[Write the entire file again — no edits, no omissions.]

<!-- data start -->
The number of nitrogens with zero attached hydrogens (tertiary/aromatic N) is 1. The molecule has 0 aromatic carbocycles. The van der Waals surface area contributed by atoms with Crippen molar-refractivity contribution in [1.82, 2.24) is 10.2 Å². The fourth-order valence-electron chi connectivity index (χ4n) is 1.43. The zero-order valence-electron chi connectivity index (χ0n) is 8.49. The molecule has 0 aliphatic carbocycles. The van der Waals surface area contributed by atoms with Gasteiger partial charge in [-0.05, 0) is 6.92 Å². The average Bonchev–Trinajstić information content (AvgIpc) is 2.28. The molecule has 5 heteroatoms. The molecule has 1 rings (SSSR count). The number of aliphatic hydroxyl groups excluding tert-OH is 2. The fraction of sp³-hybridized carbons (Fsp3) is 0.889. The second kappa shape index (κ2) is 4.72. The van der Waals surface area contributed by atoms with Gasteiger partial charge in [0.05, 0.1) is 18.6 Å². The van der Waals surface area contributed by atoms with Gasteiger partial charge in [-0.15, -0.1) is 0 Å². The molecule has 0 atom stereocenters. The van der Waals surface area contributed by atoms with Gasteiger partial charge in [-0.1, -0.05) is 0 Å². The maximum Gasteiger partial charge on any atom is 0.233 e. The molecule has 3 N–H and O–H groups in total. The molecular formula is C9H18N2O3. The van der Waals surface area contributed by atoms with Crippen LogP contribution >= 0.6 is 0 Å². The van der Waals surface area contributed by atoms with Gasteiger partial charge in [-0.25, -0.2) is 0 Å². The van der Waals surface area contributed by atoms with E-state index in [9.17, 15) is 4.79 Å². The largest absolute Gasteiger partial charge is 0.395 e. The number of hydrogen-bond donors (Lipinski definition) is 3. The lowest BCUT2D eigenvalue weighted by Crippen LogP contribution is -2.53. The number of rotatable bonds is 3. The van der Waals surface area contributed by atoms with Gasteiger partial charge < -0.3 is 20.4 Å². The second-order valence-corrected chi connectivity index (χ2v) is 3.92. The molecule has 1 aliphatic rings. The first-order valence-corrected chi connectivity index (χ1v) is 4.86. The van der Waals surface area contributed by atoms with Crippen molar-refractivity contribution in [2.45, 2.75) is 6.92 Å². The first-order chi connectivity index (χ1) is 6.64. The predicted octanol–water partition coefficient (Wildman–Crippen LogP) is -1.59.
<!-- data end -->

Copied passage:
The number of nitrogens with zero attached hydrogens (tertiary/aromatic N) is 1. The molecule has 0 aromatic carbocycles. The van der Waals surface area contributed by atoms with Crippen molar-refractivity contribution in [1.82, 2.24) is 10.2 Å². The fourth-order valence-electron chi connectivity index (χ4n) is 1.43. The zero-order valence-electron chi connectivity index (χ0n) is 8.49. The molecule has 0 aliphatic carbocycles. The van der Waals surface area contributed by atoms with Gasteiger partial charge in [-0.05, 0) is 6.92 Å². The average Bonchev–Trinajstić information content (AvgIpc) is 2.28. The molecule has 5 heteroatoms. The molecule has 1 rings (SSSR count). The number of aliphatic hydroxyl groups excluding tert-OH is 2. The fraction of sp³-hybridized carbons (Fsp3) is 0.889. The second kappa shape index (κ2) is 4.72. The van der Waals surface area contributed by atoms with Gasteiger partial charge in [0.05, 0.1) is 18.6 Å². The van der Waals surface area contributed by atoms with Gasteiger partial charge in [-0.15, -0.1) is 0 Å². The molecule has 0 atom stereocenters. The van der Waals surface area contributed by atoms with Gasteiger partial charge in [-0.1, -0.05) is 0 Å². The maximum Gasteiger partial charge on any atom is 0.233 e. The molecule has 3 N–H and O–H groups in total. The molecular formula is C9H18N2O3. The van der Waals surface area contributed by atoms with Crippen LogP contribution >= 0.6 is 0 Å². The van der Waals surface area contributed by atoms with Gasteiger partial charge in [-0.25, -0.2) is 0 Å². The van der Waals surface area contributed by atoms with E-state index in [9.17, 15) is 4.79 Å². The largest absolute Gasteiger partial charge is 0.395 e. The number of hydrogen-bond donors (Lipinski definition) is 3. The lowest BCUT2D eigenvalue weighted by Crippen LogP contribution is -2.53. The number of rotatable bonds is 3. The van der Waals surface area contributed by atoms with Gasteiger partial charge < -0.3 is 20.4 Å². The second-order valence-corrected chi connectivity index (χ2v) is 3.92. The molecule has 1 aliphatic rings. The first-order valence-corrected chi connectivity index (χ1v) is 4.86. The van der Waals surface area contributed by atoms with Crippen molar-refractivity contribution in [2.45, 2.75) is 6.92 Å². The first-order chi connectivity index (χ1) is 6.64. The predicted octanol–water partition coefficient (Wildman–Crippen LogP) is -1.59.